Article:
2This phenomenal fruit is packed full of nutritional content: vitamins, minerals, healthy fats & oils (0.2-0.5%), dietary fiber (6.4-11.5%), multiple amino acids, and sugar (don’t worry though, it’s GOOD sugar!). Dates have vitamin C, B(1) thiamine, B(2) riboflavin, niacin, and vitamin A. Dates contain various proportions of boron, calcium, cobalt, copper, fluorine, iron, magnesium, manganese, potassium, phosphorous, sodium, and zinc. In regards to oils, dates have palmitoleic, oleic, linoleic, and linolenic unsaturated fatty acids. As a side note, date seeds contain 14 types of fatty acids and consist of about 50% oleic acid. There are 23 different type of amino acids that build the protein (2.3-5.6%) stored within dates. The largest component of dates are carbohydrates/plant sugars (44-88%). All of the contents above can range depending on the varietal of date and the time of year it was produced.

Although dates are mostly built of plant sugars, don’t get lost in attempting to equate this to added sugars that you normally read about on an ingredient panel. Plant sugars, in their natural form, are much different than processed sugar because of the way in which they are chemically packaged within the fruit. Nature has created a beautiful combination of biochemistry in that the sugar molecules are surrounded by all of the abovementioned items: these surrounding components make it so that sugar is slowly broken down/released into your body and is a wonderful way to sustain your day. Dates are a low glycemic index food and are a perfect snack for many (even those with diabetes!).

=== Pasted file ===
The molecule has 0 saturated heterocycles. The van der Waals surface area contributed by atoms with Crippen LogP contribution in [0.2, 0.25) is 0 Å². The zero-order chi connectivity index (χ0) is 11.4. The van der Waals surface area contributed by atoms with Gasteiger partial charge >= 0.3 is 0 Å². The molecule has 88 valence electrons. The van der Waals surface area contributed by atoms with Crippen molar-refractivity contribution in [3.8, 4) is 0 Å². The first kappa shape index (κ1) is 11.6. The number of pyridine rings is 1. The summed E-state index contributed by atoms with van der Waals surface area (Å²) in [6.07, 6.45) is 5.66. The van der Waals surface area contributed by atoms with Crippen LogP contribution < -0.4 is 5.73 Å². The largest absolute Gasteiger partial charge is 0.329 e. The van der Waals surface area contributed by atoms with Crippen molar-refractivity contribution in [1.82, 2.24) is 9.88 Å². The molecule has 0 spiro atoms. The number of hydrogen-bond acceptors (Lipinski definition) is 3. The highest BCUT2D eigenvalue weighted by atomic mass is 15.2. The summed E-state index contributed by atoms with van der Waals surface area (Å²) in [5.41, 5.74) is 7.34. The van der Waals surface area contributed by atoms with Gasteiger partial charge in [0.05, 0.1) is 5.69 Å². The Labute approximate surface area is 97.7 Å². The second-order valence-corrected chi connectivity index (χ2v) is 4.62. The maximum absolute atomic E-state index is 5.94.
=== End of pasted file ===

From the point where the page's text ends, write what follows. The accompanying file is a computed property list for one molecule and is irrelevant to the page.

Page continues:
Medjool-dates-010As with anything, don’t eat too many! And at the same time, don’t deprive yourself of them because of being worried about the sugar content. The key to this concept is that our bodies break down every item that we eat and convert it into sugar; the important aspect here is that it is the speed at which this process occurs. If we eat foods that slowly turn into sugar, then we have a more sustainable energy level throughout our day.

Now, go have a date with some dates!

 Dates Recipe

5 Ingredient Peanut Cup Energy Bites5-Ingredient-PB-Cup-Energy-Bites-Perfect-for-a-healthier-on-the-go-snack-vegan-glutenfree

EASY, 5 ingredient peanut butter energy bites sweetened with dates and studded with oats, dark chocolate and chia seeds! Full of fiber, protein and healthy fats.

Author: Minimalist Baker

Recipe type: Snack

Cuisine: Vegan, Gluten Free

Serves: 15



  • 1 cup (~220 g) dates, pitted (if dry, soak in warm water for 10 minutes, then drain well)
  • 3 Tbsp all natural salted peanut or almond butter